MUHAMMAD: One of the things that we’re noticing is that companies that are more honest about their past, whether it is a 200-year-old company or a 20-year-old company or a tech startup, there’s a good chance that given the existing racialized and gender power dynamics that exist in the United States, that unless you were intentional, you are not a very diverse place. The second question becomes: What are the blind spots of the leadership that prevented it from seeing areas of the company’s business model that might either be doing harm or be neglecting parts of the community it claims to serve, its stakeholders? Those two things, what we would call a historical reckoning — taking stock of how the company came to be and then acting intentionally to redress that past — would then lead a company to take affirmative, intentional efforts to: 1) diversify its personnel and 2) consider how the business model itself might be perpetuating racial inequality or institutional racism.
What might be counterintuitive is that a lot of companies lobby for favorable regulation. They lean into their ability to influence state or federal legislation, which could be a neutral effort which has no racial implications, or it could be a harmful effort. The deregulation of [the] financial services [industry in the 1990s] contributed to a cowboy culture in the financial sector. It was quite predictable who would be on the short end of that process. That’s one example that we can use as a case study. If companies are claiming, as many have, to not support racism or have written solidarity statements, then the question is: Is a company willing to use its lobbying muscle to argue for changes in police practices in jurisdictions in which it does business? Is it willing to argue for greater affordable housing legislation in the city councils where it’s incorporated? These would be taking what we know to be the intersection of the private sector and our political economy to heart and saying, “It’s not just about your bottom line if you really care about ending racism.”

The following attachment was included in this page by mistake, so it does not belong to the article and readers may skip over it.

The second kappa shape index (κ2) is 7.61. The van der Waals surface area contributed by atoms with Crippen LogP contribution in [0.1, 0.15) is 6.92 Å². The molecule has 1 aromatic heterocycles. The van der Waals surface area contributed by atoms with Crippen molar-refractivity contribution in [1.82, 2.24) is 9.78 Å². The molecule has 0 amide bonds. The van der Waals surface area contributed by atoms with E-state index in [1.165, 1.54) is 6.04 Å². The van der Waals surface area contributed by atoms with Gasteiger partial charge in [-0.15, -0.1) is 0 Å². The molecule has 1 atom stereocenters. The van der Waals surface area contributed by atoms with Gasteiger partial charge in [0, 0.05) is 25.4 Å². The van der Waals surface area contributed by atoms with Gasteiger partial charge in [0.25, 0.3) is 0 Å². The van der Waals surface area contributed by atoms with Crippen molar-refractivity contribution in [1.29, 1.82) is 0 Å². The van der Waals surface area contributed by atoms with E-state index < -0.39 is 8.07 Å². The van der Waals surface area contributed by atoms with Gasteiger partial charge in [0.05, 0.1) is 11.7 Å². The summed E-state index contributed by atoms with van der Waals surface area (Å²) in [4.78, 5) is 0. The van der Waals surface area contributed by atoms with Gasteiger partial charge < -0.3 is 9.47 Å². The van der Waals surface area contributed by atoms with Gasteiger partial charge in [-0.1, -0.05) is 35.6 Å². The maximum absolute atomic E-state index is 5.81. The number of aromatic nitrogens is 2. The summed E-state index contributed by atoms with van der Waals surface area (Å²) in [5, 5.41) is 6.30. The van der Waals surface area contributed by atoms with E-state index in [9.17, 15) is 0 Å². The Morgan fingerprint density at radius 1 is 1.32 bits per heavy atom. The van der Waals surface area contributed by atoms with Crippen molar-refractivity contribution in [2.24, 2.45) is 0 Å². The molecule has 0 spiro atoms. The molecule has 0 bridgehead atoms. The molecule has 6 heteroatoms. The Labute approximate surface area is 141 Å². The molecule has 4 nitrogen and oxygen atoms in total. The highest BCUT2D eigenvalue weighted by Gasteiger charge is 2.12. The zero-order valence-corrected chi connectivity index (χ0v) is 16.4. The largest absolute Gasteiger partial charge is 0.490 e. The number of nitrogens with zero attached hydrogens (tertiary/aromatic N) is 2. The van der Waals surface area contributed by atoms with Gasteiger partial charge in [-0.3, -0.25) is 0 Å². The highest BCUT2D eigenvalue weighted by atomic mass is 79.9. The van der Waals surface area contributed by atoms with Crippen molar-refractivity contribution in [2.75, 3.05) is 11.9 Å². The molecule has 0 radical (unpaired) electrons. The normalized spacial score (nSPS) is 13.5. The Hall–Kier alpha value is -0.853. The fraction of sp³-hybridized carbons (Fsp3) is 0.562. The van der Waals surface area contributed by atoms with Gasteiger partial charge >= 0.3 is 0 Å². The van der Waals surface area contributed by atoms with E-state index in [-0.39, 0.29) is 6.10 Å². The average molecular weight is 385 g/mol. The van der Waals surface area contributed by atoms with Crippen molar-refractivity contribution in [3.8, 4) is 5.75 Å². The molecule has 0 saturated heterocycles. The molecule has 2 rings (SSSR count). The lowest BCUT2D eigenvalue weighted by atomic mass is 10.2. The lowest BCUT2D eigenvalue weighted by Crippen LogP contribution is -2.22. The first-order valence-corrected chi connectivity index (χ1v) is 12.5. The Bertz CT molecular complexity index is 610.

GAZETTE: Accountability is critical to the project’s mission. How do institutions measure whether what they’re doing is truly having an impact, and if they’re not, what’s the most effective way to hold these institutions accountable and whose job is that?
MUHAMMAD: Surprisingly, we’re still in an era when companies don’t self-report very much data about their own stated diversity claims. They’re not required to. So that’s one area of accountability. If a company is serious, then it should have as robust a set of metrics for measuring what it considers racial equity as it does any other core operation. The bigger question though, how do you achieve accountability sector by sector, is one that IARA hopes to help put into the world.